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Shown at
Upstairs at the Clerk's House
118 1/2 Shoreditch High Street
London E.1

15 April - 23 May 1999
Read the Press Release

Notting Hill

Cornell looked up from his drink and said ‘well just look who’s here’. These were to be his last words as Ronnie shot him through the eye, the bullet coming out through the back of the neck. With the words from the Walker Brothers hit ‘The Sun Ain’t Gonna Shine Anymore’ stuck on the jukebox, Ronnie Kray and John Barrie left the pub, Ronnie remarking that dead men don’t tell tales.

Steve Jones - London, The Sinister Side, 1986

(Aberfeldy Estate), Poplar

Back in London it was decidedly different - gin-palaces, saloons, beef and mutton, and mutton and beef on every side. Men and women fighting one another to live. The juggernaut car of money dragged through the streets while virtue and innocence fell under its wheels.

Cheiro’s Real Life Stories, 1934

Ironing Board,
Gore Road Hackney

The canal - a man steps forward two steps towards the water. He smiles because of the day. ‘Don’t jump, haha!’ I say. Under the bridge and round the bend, there on a bench, I see his three friends. They’re red and grey with yellow hair, brown scabs on their faces. Faces shiny and flakey, they’re crumpled up and happy because of the day, and ten cans of Special Brew. And I hear him say ‘not yet’.

Tracey Brown - On Magazine, 1996

Gate of Heaven,

From his home at Mallon House, Carr St, Limehouse, Beackon was able to tap into the powerful leyline running through his front room. This leyline is readily visible from the observatory at Greenwich. It goes through the macabre Queen Anne house, and guided by the symmetry of the Naval College it crosses the Isle of Dogs clipping the corner of the Canary Wharf complex before exactly passing through the tower of St. Anne’s Limehouse. Then it passes through Beackon’s lair before going onto Queen Mary and Westerfield College.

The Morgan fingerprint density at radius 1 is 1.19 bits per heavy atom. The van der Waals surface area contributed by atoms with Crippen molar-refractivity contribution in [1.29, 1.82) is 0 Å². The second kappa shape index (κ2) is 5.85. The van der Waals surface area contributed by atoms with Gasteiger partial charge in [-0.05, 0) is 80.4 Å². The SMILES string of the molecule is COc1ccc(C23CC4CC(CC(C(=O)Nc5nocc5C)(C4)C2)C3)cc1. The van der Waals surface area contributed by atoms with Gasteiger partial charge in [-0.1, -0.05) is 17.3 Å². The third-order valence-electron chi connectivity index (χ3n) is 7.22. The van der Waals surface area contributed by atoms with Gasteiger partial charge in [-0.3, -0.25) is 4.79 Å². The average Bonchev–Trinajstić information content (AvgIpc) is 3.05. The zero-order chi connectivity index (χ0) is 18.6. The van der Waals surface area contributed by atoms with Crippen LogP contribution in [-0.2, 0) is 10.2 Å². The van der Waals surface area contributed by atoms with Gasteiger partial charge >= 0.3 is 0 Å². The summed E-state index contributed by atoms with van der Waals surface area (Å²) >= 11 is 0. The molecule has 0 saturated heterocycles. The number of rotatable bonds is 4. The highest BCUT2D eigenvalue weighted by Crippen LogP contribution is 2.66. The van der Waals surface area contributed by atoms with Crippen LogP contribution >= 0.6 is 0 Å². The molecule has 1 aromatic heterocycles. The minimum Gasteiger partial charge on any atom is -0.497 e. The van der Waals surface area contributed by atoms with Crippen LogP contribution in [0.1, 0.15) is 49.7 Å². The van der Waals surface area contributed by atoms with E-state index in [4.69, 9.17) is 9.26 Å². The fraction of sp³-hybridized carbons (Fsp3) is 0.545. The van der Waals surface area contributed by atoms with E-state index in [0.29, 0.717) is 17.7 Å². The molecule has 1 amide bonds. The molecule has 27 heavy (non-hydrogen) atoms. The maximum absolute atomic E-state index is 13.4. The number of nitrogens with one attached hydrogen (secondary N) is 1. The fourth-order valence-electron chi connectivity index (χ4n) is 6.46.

London Psychogeographical Association Newsletter, 1993


Victoria Park

Buskers, beggars, hard looking black boys and skinheads with union jack tattoos, art students who look like skin-heads, dm’s squeaking. Cars, buses, taxis, streetcorner newspaper sellers, vegans, communists selling broad-sheets, Pakistani girls in purple saris, an Hassidic Jew walking to work at Hatton Garden, litter, the smell of the daytime pub wafting out onto the street - beer, cigarettes, betting shop, prison, burger wrappers and crushed glass.

Simon Dwyer - Rapid Eye 3, 1995


Leaking Darkness,
Grand Union Canal

They spun on their heels to face the excitement of the city’s unskinned heart, its glittering towers and monuments. The moment was postponed, the pleasure sharpened. But not prolonged. They plunged once more by Percival Street, by Goswell, St John, Farringdon; the same tracks, towards the known enclosures, the sanctuaries of power. The city was a museum of itself.

Iain Sinclair - White Chappell, Scarlet Tracings, 1987




Portals and Spirits - page 3